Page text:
Athena’s Daughter II Goes Live Monday! (And How You Can Help.)

I’ve seen a draft of the kisckstarter and is sounds awesome. I’ve also picked myself up a copy of the first one, Athena’s Daughters, and what I’ve read so far kicks ass. (There’s an aviation themed story in there, so if that’s your schtick, pick it up and read Janine Spendlove’s story.)

I’m really excited about this. As much as I come off pro and all, and people assume I have more published than I do, but this will be the first time anyone’s paid me more than the price of a cup of coffee for my writing. The first Athena’s Daughters was really successful, and I’m hoping everyone will make this one as successful as the first one. And you can help.

Okay – they’ve got a thunderclap planned for this kickstarter. A thunderclap, as far as I understand is when a group of people get together and plan to all post about the same thing at the same time. If a bunch of people do that at the same time, social media sites will pick up on it, and bump popular posts to the top of people’s feeds or even get it trending on twitter or facebook. There’s a website that makes it simple: https://www.thunderclap.it/projects/20175-athena-s-daughters-2

If you click that link, it’ll take you to a page with an option to schedule a facebook post and/or a tweet and/or tumblr post, that will automatically be posted on December 16th, the day after the kickstarter goes live. This will help the project get more attention and reach more people who might be interested in backing it. If you love me, click the link and schedule a post.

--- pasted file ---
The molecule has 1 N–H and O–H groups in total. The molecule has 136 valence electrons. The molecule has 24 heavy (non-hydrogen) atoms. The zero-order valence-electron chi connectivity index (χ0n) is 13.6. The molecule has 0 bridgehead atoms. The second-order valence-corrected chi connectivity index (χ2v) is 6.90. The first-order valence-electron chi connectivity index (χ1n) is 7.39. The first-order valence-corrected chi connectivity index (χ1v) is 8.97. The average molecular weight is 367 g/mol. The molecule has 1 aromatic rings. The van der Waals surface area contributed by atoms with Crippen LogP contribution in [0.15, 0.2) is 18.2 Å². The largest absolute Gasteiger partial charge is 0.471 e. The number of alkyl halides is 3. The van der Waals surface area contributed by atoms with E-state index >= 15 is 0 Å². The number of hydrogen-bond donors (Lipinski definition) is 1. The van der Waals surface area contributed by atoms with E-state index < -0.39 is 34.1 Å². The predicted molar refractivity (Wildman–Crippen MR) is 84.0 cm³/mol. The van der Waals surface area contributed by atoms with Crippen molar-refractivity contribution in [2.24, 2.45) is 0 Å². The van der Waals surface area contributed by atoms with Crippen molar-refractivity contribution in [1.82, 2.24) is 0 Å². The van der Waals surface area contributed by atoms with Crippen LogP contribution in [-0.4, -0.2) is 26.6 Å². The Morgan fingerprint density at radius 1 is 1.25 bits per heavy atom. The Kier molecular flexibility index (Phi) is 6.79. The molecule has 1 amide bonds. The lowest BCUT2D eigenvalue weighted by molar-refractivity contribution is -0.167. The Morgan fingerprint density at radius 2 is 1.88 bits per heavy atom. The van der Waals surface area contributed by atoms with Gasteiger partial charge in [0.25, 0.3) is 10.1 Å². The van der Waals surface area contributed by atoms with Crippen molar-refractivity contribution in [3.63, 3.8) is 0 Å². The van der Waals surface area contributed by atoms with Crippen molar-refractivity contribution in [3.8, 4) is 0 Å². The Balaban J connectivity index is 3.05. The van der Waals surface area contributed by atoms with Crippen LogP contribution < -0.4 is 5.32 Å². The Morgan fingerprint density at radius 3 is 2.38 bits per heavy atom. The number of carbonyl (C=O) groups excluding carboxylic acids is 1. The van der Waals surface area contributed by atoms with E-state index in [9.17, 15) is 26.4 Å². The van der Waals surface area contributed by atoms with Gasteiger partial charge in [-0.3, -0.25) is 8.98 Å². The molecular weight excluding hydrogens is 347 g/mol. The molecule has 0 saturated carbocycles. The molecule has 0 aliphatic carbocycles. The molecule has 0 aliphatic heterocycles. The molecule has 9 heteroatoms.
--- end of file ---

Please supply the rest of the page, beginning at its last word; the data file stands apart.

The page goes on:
Thanks to anyone who’s already clicked on the thunderclap link and scheduled a post already. We had a minimum of 100 participants in the thunderclap, and we’ve made the minimum, but the more people schedule a post, the more the signal will be amplified over the internet.

Oh, and of course, if you really love me, back the kickstarter on Monday!

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Punctuation – A Personal Religion

In english class, they taught me what a clause was, and the difference between an independent and a dependent clause, and how to use a comma with all grammatical correctness to separate them.

But that’s not how I learned how to use commas. If you took most of my sentences and asked me to explain why a comma belongs here or there, I would have to tell you half the time that, grammatically, I have no frelling idea. It just feels right.

See, I learned to use punctuation, not from english class, but from reading. I read a lot. I learned these things organically, from seeing them used properly, a million times over in hundreds of books over the years. I use commas and such by feel, much like a musician might know how to play from sheet music, but still be able to listen to a song and play it by ear without the music written on paper.

It can be hard to describe sometimes, especially when I tend to be such an analytical person. A comma, to me, doesn’t represent a grammatical technicality, it’s a pause for breath. A semicolon is a longer pause to collect your thoughts while linking two ideas. An em-dash at the end of a piece of dialogue means the speaker was interrupted, and an ellipsis means they trailed off. When writing fiction, grammar isn’t important. You can write run on sentences if the narrator’s voice calls for it – incomplete sentences even.

What matters most is the effect what you write has on the reader. I think the only way to gain that intuitive sense for what effect any particular punctuation and sentence structure is going to have is the organic way – by reading extensively, and watching the masters do it.